It’s not like any of this is new, or news. Big Champange, Music Metric and others have been tracking not only sales data but social media metrics for engagement, free streams (youtube and soundcloud) and even p2p filesharing data for years. If we’re going to get honest about “consumption” charts The Pirate Bay has a Top 100 why not include those rankings? To be clear, this is sarcasm, not an actual suggestion. It also illustrates the grossly mislead notion of including free streams in the new chart. It’s not that hard to determine how we are not making money…

REALTED:

Streaming Is the Future, Spotify Is Not. Let’s talk Solutions.

Why Spotify is not Netflix (But Maybe It Should Be)

How to Fix Music Streaming in One Word, “Windows”… two more “Pay Gates”…

 

 

The Problem With Steve Albini | AdLand

Just last year, during a Reddit AMA, Albini had this to say in a response to a person asking about music piracy and whether or not it hurts him economically.

I reject the term “piracy.” It’s people listening to music and sharing it with other people, and it’s good for musicians because it widens the audience for music. The record industry doesn’t like trading music because they see it as lost sales, but that’s nonsense. Sales have declined because physical discs are no longer the distribution medium for mass-appeal pop music, and expecting people to treat files as physical objects to be inventoried and bought individually is absurd.

Quite simplistic, as we all know not every musician wants their music being shared for free, in exchange for exposure. Also quite simplistic as google happily places ads on such infringing sites, making it tons of money. Keep it in mind before you put up a straw man argument, google did not create the sites, so they can’t hide behind all the hard work it took to build such sites. It merely placed ads on it, with a nice 32% share of the profits to boot.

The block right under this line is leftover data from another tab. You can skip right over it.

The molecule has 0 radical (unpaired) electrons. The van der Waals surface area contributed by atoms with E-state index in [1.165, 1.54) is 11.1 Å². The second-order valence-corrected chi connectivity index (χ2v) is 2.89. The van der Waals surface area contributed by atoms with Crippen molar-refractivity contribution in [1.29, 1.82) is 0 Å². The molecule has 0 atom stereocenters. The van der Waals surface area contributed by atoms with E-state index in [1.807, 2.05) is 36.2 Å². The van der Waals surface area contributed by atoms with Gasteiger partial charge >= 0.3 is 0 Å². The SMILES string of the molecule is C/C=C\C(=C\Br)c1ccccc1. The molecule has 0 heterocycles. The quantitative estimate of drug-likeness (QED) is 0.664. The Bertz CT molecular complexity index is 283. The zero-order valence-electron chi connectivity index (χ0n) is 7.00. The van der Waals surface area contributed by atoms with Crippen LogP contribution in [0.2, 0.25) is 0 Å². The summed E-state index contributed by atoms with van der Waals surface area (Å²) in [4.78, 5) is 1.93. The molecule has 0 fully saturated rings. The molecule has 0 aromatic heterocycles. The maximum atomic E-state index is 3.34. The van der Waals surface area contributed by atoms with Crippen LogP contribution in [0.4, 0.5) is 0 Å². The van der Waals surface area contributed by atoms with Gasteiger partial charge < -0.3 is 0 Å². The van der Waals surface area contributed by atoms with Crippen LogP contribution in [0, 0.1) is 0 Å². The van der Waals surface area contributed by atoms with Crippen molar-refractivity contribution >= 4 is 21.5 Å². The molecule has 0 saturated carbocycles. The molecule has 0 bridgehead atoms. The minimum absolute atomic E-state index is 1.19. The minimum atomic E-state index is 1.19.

READ THE FULL POST AT ADLAND:
http://adland.tv/adnews/problem-steve-albini/451760552

A Response to Steve Albini About The Internet and Musicians by UNSOUND Film Director

Originally posted on The Trichordist:

By Count Eldridge

My rebuttal to Steve Albini’s bullet point post. Steve Albini’s poorly reasoned piece was posted, so I feel obligated to try to correct some of the glaring misinformation. I’ve spent the past 2 years working on a documentary called Unsound that addresses the issues that Steve brings up in his post.

You can read the original story here:
http://www.stereogum.com/1678835/steve-albini-thinks-the-internet-solved-the-problem-with-music/news/

On free global music sharing: “The single best thing that has happened in my lifetime in music, after punk rock, is being able to share music, globally for free. That’s such an incredible development.”

It is only an incredible development if you give CONSENT to share that music. Steve seems to have missed the most important aspect of ‘sharing’. Its not sharing without consent.

On consumer choice: “Record labels, which used to have complete control, are essentially irrelevant. The process of a band exposing itself to the world…